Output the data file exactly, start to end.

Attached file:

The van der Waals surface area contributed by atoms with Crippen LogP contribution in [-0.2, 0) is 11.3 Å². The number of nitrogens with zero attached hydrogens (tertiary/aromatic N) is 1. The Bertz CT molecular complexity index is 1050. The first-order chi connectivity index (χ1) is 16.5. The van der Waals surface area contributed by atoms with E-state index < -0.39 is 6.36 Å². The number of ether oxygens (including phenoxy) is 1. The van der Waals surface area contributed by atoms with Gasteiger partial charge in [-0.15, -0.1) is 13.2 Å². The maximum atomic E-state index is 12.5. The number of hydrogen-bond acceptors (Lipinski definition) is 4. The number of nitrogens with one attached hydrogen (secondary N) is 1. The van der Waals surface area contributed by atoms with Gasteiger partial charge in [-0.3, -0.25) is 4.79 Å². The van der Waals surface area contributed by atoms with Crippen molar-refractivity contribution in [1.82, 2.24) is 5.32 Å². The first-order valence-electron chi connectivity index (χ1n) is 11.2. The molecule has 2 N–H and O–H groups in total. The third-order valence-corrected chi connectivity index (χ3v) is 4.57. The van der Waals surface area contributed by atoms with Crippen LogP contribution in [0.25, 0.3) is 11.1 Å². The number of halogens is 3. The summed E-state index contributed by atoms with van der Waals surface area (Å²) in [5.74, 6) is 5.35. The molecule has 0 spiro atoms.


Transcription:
The van der Waals surface area contributed by atoms with Crippen LogP contribution in [-0.2, 0) is 11.3 Å². The number of nitrogens with zero attached hydrogens (tertiary/aromatic N) is 1. The Bertz CT molecular complexity index is 1050. The first-order chi connectivity index (χ1) is 16.5. The van der Waals surface area contributed by atoms with E-state index < -0.39 is 6.36 Å². The number of ether oxygens (including phenoxy) is 1. The van der Waals surface area contributed by atoms with Gasteiger partial charge in [-0.15, -0.1) is 13.2 Å². The maximum atomic E-state index is 12.5. The number of hydrogen-bond acceptors (Lipinski definition) is 4. The number of nitrogens with one attached hydrogen (secondary N) is 1. The van der Waals surface area contributed by atoms with Gasteiger partial charge in [-0.3, -0.25) is 4.79 Å². The van der Waals surface area contributed by atoms with Crippen molar-refractivity contribution in [1.82, 2.24) is 5.32 Å². The first-order valence-electron chi connectivity index (χ1n) is 11.2. The molecule has 2 N–H and O–H groups in total. The third-order valence-corrected chi connectivity index (χ3v) is 4.57. The van der Waals surface area contributed by atoms with Crippen LogP contribution in [0.25, 0.3) is 11.1 Å². The number of halogens is 3. The summed E-state index contributed by atoms with van der Waals surface area (Å²) in [5.74, 6) is 5.35. The molecule has 0 spiro atoms.